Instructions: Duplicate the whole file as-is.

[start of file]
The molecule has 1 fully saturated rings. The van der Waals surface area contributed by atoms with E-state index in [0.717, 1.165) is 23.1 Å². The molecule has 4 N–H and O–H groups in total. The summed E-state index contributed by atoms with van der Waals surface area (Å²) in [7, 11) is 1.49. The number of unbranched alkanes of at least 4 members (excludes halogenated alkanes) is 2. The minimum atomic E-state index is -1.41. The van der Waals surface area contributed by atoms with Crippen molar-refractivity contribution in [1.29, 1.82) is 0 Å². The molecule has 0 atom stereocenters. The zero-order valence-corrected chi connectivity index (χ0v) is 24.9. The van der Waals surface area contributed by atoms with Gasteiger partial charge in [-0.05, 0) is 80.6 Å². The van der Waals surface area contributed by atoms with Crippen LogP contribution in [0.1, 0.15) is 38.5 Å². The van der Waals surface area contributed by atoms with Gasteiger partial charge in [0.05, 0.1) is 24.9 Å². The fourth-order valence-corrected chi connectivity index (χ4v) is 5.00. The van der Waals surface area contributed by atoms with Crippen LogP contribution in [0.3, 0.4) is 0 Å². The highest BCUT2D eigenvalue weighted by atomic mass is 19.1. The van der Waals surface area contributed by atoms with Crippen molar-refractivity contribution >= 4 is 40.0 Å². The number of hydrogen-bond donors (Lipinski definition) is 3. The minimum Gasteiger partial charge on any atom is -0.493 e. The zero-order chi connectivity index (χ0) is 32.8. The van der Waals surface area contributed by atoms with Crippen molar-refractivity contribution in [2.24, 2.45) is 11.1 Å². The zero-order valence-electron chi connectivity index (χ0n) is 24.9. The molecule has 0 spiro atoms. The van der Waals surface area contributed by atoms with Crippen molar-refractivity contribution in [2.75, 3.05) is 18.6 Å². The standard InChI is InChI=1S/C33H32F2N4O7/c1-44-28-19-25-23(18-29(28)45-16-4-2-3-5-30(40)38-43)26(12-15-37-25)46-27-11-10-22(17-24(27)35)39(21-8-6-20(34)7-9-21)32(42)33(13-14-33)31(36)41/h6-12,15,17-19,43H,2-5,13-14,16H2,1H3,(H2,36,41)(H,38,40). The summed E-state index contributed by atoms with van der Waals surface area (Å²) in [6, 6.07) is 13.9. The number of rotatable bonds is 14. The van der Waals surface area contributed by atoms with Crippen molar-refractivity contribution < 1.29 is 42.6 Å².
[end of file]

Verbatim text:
The molecule has 1 fully saturated rings. The van der Waals surface area contributed by atoms with E-state index in [0.717, 1.165) is 23.1 Å². The molecule has 4 N–H and O–H groups in total. The summed E-state index contributed by atoms with van der Waals surface area (Å²) in [7, 11) is 1.49. The number of unbranched alkanes of at least 4 members (excludes halogenated alkanes) is 2. The minimum atomic E-state index is -1.41. The van der Waals surface area contributed by atoms with Crippen molar-refractivity contribution in [1.29, 1.82) is 0 Å². The molecule has 0 atom stereocenters. The zero-order valence-corrected chi connectivity index (χ0v) is 24.9. The van der Waals surface area contributed by atoms with Gasteiger partial charge in [-0.05, 0) is 80.6 Å². The van der Waals surface area contributed by atoms with Crippen LogP contribution in [0.1, 0.15) is 38.5 Å². The van der Waals surface area contributed by atoms with Gasteiger partial charge in [0.05, 0.1) is 24.9 Å². The fourth-order valence-corrected chi connectivity index (χ4v) is 5.00. The van der Waals surface area contributed by atoms with Crippen LogP contribution in [0.3, 0.4) is 0 Å². The highest BCUT2D eigenvalue weighted by atomic mass is 19.1. The van der Waals surface area contributed by atoms with Crippen molar-refractivity contribution >= 4 is 40.0 Å². The number of hydrogen-bond donors (Lipinski definition) is 3. The minimum Gasteiger partial charge on any atom is -0.493 e. The zero-order chi connectivity index (χ0) is 32.8. The van der Waals surface area contributed by atoms with Crippen molar-refractivity contribution in [2.24, 2.45) is 11.1 Å². The zero-order valence-electron chi connectivity index (χ0n) is 24.9. The molecule has 0 spiro atoms. The van der Waals surface area contributed by atoms with Crippen molar-refractivity contribution in [2.75, 3.05) is 18.6 Å². The standard InChI is InChI=1S/C33H32F2N4O7/c1-44-28-19-25-23(18-29(28)45-16-4-2-3-5-30(40)38-43)26(12-15-37-25)46-27-11-10-22(17-24(27)35)39(21-8-6-20(34)7-9-21)32(42)33(13-14-33)31(36)41/h6-12,15,17-19,43H,2-5,13-14,16H2,1H3,(H2,36,41)(H,38,40). The summed E-state index contributed by atoms with van der Waals surface area (Å²) in [6, 6.07) is 13.9. The number of rotatable bonds is 14. The van der Waals surface area contributed by atoms with Crippen molar-refractivity contribution < 1.29 is 42.6 Å².